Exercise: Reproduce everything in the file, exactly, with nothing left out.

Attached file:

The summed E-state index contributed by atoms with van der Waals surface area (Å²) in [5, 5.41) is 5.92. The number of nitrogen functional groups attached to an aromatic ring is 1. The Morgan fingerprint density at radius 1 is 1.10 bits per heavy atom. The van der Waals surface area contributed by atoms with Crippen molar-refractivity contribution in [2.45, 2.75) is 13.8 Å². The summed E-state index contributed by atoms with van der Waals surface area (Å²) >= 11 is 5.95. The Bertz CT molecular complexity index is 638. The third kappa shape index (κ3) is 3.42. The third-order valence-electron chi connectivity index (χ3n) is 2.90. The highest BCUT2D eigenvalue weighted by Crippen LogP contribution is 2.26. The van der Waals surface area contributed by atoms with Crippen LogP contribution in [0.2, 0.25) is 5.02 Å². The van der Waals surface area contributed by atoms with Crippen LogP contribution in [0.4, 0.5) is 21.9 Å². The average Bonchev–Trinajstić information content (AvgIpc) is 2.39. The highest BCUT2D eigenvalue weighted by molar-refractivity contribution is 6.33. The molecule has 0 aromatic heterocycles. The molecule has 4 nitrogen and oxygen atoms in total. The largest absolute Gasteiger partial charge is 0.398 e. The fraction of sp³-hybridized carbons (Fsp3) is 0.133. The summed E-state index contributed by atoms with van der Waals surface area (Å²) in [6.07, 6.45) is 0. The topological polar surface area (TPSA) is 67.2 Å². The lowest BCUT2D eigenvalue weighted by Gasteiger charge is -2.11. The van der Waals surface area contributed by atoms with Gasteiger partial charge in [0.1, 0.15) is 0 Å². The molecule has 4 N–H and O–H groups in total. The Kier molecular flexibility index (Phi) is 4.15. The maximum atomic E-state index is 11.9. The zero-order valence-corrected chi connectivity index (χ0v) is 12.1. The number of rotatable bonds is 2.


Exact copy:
The summed E-state index contributed by atoms with van der Waals surface area (Å²) in [5, 5.41) is 5.92. The number of nitrogen functional groups attached to an aromatic ring is 1. The Morgan fingerprint density at radius 1 is 1.10 bits per heavy atom. The van der Waals surface area contributed by atoms with Crippen molar-refractivity contribution in [2.45, 2.75) is 13.8 Å². The summed E-state index contributed by atoms with van der Waals surface area (Å²) >= 11 is 5.95. The Bertz CT molecular complexity index is 638. The third kappa shape index (κ3) is 3.42. The third-order valence-electron chi connectivity index (χ3n) is 2.90. The highest BCUT2D eigenvalue weighted by Crippen LogP contribution is 2.26. The van der Waals surface area contributed by atoms with Crippen LogP contribution in [0.2, 0.25) is 5.02 Å². The van der Waals surface area contributed by atoms with Crippen LogP contribution in [0.4, 0.5) is 21.9 Å². The average Bonchev–Trinajstić information content (AvgIpc) is 2.39. The highest BCUT2D eigenvalue weighted by molar-refractivity contribution is 6.33. The molecule has 0 aromatic heterocycles. The molecule has 4 nitrogen and oxygen atoms in total. The largest absolute Gasteiger partial charge is 0.398 e. The fraction of sp³-hybridized carbons (Fsp3) is 0.133. The summed E-state index contributed by atoms with van der Waals surface area (Å²) in [6.07, 6.45) is 0. The topological polar surface area (TPSA) is 67.2 Å². The lowest BCUT2D eigenvalue weighted by Gasteiger charge is -2.11. The van der Waals surface area contributed by atoms with Gasteiger partial charge in [0.1, 0.15) is 0 Å². The molecule has 4 N–H and O–H groups in total. The Kier molecular flexibility index (Phi) is 4.15. The maximum atomic E-state index is 11.9. The zero-order valence-corrected chi connectivity index (χ0v) is 12.1. The number of rotatable bonds is 2.